Tuesday, March 27, 2012

Stanford Law Prof Greely Blogging on Obamacare Oral Arguments Before the Supreme Court: Day One


Professor Hank Greely of Stanford Law School is blogging at the Law and Biosciences Blog on the oral arguments before the U.S. Supreme Court, Day One.

He is suggesting that the court will find that the Anti-Injunction Act will not apply, prohibiting as it does, cases on taxes to be brought to the courts before the tax has been assessed.

This issue should not be underestimated because the U.S. Supreme Court can not permit a situation where every time some political faction does not like a new law of Congress, they turn to the Supremes.

Now, it is clear that Obamacare is not a direct tax, but there is in our mind no question that the Affordable Health Care Act is a form of indirect taxation and passed as it was to spread the costs of health care more equitably and to make affordable health available for all.

Hence, after all is said or done, it is not guaranteed that the court will not rule this an indirect tax to which the Anti-Injunction Act applies.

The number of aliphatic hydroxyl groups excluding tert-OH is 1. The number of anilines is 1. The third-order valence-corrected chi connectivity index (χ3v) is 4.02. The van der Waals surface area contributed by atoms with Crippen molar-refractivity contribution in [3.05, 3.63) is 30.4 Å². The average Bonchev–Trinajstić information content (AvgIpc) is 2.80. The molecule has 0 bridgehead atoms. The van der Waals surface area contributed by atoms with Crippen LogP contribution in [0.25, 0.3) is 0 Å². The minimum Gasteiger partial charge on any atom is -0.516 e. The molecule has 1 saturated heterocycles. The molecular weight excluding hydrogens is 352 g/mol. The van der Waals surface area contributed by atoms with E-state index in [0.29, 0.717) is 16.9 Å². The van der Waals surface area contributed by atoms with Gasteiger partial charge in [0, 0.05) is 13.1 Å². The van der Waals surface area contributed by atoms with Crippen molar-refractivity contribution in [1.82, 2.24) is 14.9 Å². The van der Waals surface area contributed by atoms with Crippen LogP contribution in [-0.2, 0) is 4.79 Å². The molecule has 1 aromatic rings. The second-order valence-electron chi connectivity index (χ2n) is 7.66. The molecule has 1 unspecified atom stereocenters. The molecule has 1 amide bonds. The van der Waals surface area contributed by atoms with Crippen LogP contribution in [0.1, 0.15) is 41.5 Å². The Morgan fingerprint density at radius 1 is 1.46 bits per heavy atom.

The Court has to be careful that it is not put into direct confrontation with Congress, indeed, be put in a position of second-guessing Congressional legislation before the actual act of implementation. Simply put, you have to have a harm to allege a harm. You can not be theorizing about the future.

We agree with Greely that that the Anti-Injunction Act will be held not to apply because this is not a direct tax, but also agree that if the Court can not reach a sensible consensus on the merits, they will always have this option available as an escape hatch.

Even if the Court does not use this escape hatch, they should direct some strong words at all the people who are pushing this case for POLITICAL reasons rather than actually being concerned about the Act's Constitutionality, which has been raised merely as an excuse to challenge legislation that is not liked by one political extreme.

A Supreme Court acting as a political referee would be in deep trouble down the road.

Congress, for better or worse, makes the laws, not the Supremes.
Hence, the Supreme Court Justices can not play legislator here.



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